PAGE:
It’s every marketer’s dream — delivering the right offer, to the right visitor, at the right time, through the right channel, to drive greater revenue. Simple to say, not so easy to do.
Consider your own experience when visiting websites. How often are you presented with compelling offers that you’re willing to take action on? If you’re like me, not very often.
This could actually change in the near future. Earlier today, Acquia, provider of products, services and technical support for creating web experiences with the open source CMS Drupal, announced Acquia Lift, an optimization platform that promises to make websites smarter, marketers more productive and revenues greater.
If it works as promised and is widely accepted by the Drupal community, you — even as a consumer —could benefit from Acquia’s latest innovation. After all, there are more than million of Drupal sites on the web today.
Content personalization and target marketing are nothing new, you may be thinking. But when you add machine-learning and analytics, they become different animals. Or to use a slightly different metaphor, it’s the difference between firing into the woods while wearing a blindfold and seeing the color of your target’s eyes.
But the brilliance of Acquia Lift doesn’t stop there because aside from leveraging analytics, it actually learns. When a marketer misses the target, it remembers, it rethinks, and it uses additional data to drive decisions.
Acquia Lift enables data driven marketing.
And unlike other technologies that may claim to compete, part of Lift’s genius is that it enables organizations to easily create, iterate, and optimize content within the same interface, rather than moving between web content management (WCM) and targeting systems. Acqiua Lift customers or others who use Drupal don't have to toggle between screens and engage in other frustrating tasks.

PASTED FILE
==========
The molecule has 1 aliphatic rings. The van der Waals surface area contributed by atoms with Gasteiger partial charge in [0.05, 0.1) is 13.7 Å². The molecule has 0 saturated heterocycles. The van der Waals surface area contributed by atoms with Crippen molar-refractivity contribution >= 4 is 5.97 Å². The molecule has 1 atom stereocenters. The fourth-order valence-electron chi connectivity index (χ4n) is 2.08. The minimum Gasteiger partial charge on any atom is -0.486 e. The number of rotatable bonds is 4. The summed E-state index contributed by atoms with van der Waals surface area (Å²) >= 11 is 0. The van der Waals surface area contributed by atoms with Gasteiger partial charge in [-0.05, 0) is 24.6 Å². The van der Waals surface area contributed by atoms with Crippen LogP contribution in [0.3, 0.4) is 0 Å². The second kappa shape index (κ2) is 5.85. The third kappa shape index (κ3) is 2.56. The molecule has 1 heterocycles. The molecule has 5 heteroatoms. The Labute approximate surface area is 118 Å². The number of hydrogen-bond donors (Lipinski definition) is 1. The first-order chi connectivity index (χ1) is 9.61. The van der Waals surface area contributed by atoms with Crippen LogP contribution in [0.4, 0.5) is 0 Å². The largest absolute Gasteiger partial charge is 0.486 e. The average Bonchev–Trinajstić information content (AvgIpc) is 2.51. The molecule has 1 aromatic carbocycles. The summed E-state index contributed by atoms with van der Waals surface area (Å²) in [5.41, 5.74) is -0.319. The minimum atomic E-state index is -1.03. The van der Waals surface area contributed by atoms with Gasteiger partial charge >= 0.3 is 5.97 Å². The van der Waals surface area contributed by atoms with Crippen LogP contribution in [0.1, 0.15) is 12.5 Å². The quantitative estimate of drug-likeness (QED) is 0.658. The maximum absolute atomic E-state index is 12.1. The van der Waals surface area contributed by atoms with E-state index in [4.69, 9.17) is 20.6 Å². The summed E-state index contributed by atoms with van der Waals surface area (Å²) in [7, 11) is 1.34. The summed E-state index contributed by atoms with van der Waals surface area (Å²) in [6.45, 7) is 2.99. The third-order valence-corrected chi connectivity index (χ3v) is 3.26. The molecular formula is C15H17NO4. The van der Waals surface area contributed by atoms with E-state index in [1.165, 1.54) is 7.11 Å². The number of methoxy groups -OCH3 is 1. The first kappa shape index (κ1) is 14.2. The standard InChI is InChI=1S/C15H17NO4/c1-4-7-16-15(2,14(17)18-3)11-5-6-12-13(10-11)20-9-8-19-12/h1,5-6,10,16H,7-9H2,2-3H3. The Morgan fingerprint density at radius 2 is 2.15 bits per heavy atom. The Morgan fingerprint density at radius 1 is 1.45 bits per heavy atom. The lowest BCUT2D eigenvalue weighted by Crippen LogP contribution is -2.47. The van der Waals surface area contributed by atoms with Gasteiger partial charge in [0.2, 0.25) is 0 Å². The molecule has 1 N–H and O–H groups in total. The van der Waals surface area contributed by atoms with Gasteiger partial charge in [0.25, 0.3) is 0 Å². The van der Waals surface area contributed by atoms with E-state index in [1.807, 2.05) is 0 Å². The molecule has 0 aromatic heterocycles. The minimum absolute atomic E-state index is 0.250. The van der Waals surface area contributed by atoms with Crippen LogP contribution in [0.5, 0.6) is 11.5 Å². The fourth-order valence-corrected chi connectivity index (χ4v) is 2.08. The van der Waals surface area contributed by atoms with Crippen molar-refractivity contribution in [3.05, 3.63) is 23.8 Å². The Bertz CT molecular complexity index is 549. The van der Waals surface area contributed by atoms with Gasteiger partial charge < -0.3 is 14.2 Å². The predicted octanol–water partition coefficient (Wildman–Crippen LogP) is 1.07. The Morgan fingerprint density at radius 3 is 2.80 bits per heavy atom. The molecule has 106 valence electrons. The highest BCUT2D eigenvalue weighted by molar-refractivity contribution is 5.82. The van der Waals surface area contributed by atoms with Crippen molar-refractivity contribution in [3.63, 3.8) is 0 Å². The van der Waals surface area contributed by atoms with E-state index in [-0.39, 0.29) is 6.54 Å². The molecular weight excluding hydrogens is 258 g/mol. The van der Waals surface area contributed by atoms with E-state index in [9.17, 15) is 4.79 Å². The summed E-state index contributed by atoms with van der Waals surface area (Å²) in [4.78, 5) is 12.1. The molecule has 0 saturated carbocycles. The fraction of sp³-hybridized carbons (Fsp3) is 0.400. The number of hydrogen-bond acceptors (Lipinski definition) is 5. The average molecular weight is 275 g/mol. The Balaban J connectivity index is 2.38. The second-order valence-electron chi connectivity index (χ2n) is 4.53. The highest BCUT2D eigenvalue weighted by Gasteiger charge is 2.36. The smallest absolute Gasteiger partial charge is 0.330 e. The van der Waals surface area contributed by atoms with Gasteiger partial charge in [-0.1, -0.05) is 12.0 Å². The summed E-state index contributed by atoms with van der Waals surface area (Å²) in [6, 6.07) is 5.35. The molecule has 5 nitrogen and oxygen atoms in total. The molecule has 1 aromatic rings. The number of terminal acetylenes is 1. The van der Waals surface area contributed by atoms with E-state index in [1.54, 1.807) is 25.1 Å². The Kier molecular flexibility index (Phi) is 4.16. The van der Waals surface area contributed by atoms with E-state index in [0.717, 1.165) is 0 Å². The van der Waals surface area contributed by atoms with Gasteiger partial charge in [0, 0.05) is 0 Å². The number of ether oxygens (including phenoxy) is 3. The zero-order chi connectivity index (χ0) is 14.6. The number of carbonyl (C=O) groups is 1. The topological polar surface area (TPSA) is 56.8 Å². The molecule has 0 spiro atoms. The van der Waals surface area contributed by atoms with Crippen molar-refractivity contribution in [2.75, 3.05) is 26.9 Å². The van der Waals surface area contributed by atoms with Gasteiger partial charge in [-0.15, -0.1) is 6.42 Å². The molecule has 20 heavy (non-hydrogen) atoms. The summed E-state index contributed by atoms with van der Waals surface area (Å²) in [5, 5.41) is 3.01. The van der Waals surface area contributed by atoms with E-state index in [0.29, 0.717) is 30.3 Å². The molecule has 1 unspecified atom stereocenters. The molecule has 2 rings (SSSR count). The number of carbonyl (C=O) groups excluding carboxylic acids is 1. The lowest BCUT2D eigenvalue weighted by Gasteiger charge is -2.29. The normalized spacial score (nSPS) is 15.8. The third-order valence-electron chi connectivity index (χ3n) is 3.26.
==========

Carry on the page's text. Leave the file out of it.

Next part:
How it Works
“Personalization and segmentation is not new,” says Tom Wentworth, Acquia’s VP of Marketing. What is new is marketing to large numbers of individuals in a highly relevant way, gaining insights from actions and applying big data-like principles to content marketing.
Acquia, the company, tested Lift out on its own site and realized a 40 percent conversion rate from website visitors. The company segmented its visitors into groups according to vertical markets, take educational institutions, healthcare and high tech for example. It then wanted to know what kind of offers they should put on the site that would generate a desired response. They learned that visitors from higher education organizations preferred white papers, healthcare practitioners typically clicked to download case studies and so on.
And while that’s a simple example (and simplicity is good if it generates results), figuring out what to show to a 40 year-old woman who lives in Boston and has looked at a dating site, a children’s clothing site, and job site on a windy March day is quite another, and it’s one that Acquia Lift might have a shot a handing, in time.
This is because Lift helps site owners apply multivariant and A/B testing to content, to add rules to select inputs to determine what may be meaningful, and to then determine what statistical winners look like so that they can take action. All of this happens automatically, mind you. (Unless you don’t want it to, of course.)
Like with most SaaS solutions, Acquia Lift users can be up and running in short order. Learning to work with the system and applying business assets and rules may take a bit longer, says Wentworth.
But getting a campaign up and running via a few clicks is a compelling offer as is taking the guesswork of a marketer’s life.
And then, of course, there’s revenue to consider. Using data to drive dollars seems to almost always be a good bet.
Title image by Jose Antonio Perez (Shutterstock).
- Microsoft Leaks Offer a Glimpse of SharePoint 2016
- Discussion Point: Who Has the Best Digital Marketing Hub?
- 10 Collaboration Trends for 2015
- 5 Predictions About Marketing Technology
- 8 Tech Trends You Need To Know
- Why You Should Be Worried (and Angry) About Lenovo
- 'Managing Chaos': The Long, Winding Road to Digital Governance